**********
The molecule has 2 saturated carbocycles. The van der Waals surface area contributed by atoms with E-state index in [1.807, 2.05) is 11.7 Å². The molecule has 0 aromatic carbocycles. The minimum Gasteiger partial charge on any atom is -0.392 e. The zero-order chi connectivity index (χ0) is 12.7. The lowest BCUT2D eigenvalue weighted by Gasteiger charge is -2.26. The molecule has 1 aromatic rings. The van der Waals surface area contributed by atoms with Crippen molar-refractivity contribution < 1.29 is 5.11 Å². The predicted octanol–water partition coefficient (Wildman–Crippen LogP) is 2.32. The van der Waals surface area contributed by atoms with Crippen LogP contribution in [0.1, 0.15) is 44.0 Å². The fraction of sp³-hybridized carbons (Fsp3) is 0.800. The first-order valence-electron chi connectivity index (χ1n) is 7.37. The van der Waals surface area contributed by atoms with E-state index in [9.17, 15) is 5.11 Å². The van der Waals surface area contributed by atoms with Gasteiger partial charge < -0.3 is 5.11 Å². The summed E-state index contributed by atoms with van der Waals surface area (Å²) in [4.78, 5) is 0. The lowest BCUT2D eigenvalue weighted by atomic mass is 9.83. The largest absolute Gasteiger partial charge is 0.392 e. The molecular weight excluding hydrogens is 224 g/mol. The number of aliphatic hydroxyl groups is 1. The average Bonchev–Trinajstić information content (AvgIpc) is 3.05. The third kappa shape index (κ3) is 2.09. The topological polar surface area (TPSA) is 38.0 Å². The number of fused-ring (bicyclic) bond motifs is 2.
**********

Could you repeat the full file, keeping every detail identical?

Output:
The molecule has 2 saturated carbocycles. The van der Waals surface area contributed by atoms with E-state index in [1.807, 2.05) is 11.7 Å². The molecule has 0 aromatic carbocycles. The minimum Gasteiger partial charge on any atom is -0.392 e. The zero-order chi connectivity index (χ0) is 12.7. The lowest BCUT2D eigenvalue weighted by Gasteiger charge is -2.26. The molecule has 1 aromatic rings. The van der Waals surface area contributed by atoms with Crippen molar-refractivity contribution < 1.29 is 5.11 Å². The predicted octanol–water partition coefficient (Wildman–Crippen LogP) is 2.32. The van der Waals surface area contributed by atoms with Crippen LogP contribution in [0.1, 0.15) is 44.0 Å². The fraction of sp³-hybridized carbons (Fsp3) is 0.800. The first-order valence-electron chi connectivity index (χ1n) is 7.37. The van der Waals surface area contributed by atoms with E-state index in [9.17, 15) is 5.11 Å². The van der Waals surface area contributed by atoms with Gasteiger partial charge < -0.3 is 5.11 Å². The summed E-state index contributed by atoms with van der Waals surface area (Å²) in [4.78, 5) is 0. The lowest BCUT2D eigenvalue weighted by atomic mass is 9.83. The largest absolute Gasteiger partial charge is 0.392 e. The molecular weight excluding hydrogens is 224 g/mol. The number of aliphatic hydroxyl groups is 1. The average Bonchev–Trinajstić information content (AvgIpc) is 3.05. The third kappa shape index (κ3) is 2.09. The topological polar surface area (TPSA) is 38.0 Å². The number of fused-ring (bicyclic) bond motifs is 2.